PART IV - POST-PRODUCTION
(March 2016 - Sept 2017)
(March 2016 - Sept 2017)
Sound, Narration & Color Correction: New Senses
Sound, Narration & Color Correction: New Senses
By the time the film was edited to the original soundtrack, I thought I had a pretty solid version of the film: the raw footage from my camera looked pretty nice and the raw audio from the interviews sounded fine. I knew, however, there were more steps to go, namely sound design/mixing and color correction, and I clearly didn’t understand just how big a difference they could make before starting. And this is the kind of thing that you need to experience to really get it.
On the one hand, I had shot my footage with my Canon 6D camera in H.264 format (this is compressed footage) but with a CyneStyle preset that captured the flattest image possible – this means a highly desaturated and low-contrast image that keeps as much information as possible within that compressed format. And honestly, I really liked the way it looked as it was. But then, I did a rough pass at color correcting on Premiere Pro: I started by adjusting the white balance, then the brightness and contrast, then I added some vibrance and saturation, and little by little, process by process, the picture changed, got more real and vivid. When I switched back to the original, un-processed footage, it immediately looked pale, smoggy, bland. I did the same thing with sound: while the original takes seemed fine to me, once I had removed the noise, compressed and equalized the voices, the unprocessed audio sounded terrible. In both image and sound, once these improvements had been applied, it was impossible to go back to how things were at the start.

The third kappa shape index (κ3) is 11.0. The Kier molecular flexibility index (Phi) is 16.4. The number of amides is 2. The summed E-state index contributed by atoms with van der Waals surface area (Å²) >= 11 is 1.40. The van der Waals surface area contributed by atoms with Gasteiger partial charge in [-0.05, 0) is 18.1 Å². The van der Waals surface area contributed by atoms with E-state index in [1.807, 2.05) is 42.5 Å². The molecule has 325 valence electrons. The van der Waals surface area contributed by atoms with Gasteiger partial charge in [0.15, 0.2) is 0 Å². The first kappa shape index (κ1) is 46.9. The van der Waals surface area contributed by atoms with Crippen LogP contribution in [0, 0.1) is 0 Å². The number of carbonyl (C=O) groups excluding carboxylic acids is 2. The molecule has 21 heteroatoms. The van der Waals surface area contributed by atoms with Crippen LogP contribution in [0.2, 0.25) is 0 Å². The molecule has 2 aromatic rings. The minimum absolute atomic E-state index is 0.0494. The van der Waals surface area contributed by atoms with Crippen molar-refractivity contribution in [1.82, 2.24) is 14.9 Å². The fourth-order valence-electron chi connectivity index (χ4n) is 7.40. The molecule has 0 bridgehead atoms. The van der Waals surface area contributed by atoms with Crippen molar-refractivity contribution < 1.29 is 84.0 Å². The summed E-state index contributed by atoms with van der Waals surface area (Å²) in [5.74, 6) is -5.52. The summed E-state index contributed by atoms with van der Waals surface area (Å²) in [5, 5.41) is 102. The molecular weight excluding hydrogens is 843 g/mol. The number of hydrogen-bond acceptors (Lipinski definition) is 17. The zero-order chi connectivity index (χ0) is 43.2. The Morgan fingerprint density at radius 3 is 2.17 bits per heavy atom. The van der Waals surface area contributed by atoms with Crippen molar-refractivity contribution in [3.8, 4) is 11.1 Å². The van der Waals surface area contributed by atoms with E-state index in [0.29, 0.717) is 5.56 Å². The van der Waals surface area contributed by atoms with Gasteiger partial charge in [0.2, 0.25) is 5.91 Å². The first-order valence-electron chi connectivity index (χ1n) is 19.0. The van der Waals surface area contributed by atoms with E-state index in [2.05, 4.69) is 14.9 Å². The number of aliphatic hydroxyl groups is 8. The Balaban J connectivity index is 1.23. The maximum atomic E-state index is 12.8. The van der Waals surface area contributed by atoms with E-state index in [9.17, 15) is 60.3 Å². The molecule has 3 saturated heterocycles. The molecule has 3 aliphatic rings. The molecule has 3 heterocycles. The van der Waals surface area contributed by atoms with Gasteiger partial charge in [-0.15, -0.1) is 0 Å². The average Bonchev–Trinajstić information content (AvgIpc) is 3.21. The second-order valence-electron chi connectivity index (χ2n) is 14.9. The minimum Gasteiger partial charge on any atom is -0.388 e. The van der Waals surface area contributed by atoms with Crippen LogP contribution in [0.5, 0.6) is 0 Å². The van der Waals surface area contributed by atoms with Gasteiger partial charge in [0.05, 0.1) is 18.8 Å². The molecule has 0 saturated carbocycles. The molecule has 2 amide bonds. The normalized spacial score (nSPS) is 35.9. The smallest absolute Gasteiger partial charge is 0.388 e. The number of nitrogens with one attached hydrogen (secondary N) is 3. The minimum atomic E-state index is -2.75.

I decided to begin with sound, and thought I'd give it a go myself, if only to get a grip of the workflow. So, again, I tried to educate myself online, and after a few days messing around in Adobe Audition, I realized I was totally out of my depth, and decided to look for help. It was James Huth’s daughter, Shannon, who was herself producing a Web Series called Jeune Diplomée, who put me in touch with her sound designer, Julien Rochard, whose studio was based in Paris. We met and he agreed to work on the film for a low pay. I think the subject of the film spoke to him: he was also turning 30 soon and reflecting on his life choices.
Over the course of approximately six months, we worked on several stages of the sound post-production process: first, sound design. Here is where not having recorded sound while shooting became a major issue, because we realized that some natural sound would be welcome when we are with the characters, and therefore Julien had to recreate most of them.
Then we had to record the narrator's voice. By narrator, I mean the female character who we hear throughout the film as she guides us through the story. In the final version of the film, she turns out to be the mother of the protagonist. But originally, she was meant to be his psychologist - at least in his original life, the one where he's stuck in his apartment after failing to choose a life to lead. The concept was that, in order to help him find his way, she travelled to parallel universes to interview his alternate selves, show him who he could have become and give him the opportunity to trade places. Her identity came to change many years later, as I explain in a another chapter. But back in 2017, she was still supposed to be this psychologist.
I had several ideas in mind about how I wanted her character to be voiced, but there was one goal - one fantasy almost - that I had been nurturing for several months already and that I planned to pursue for the final product: and that was to convince a famous actress to play the part, with the catch being that this psychologist/narrator would be this actress in another life. She'd essentially be playing an alternate version of herself, one where she hadn't become an actress, but gone on to become a psychologist.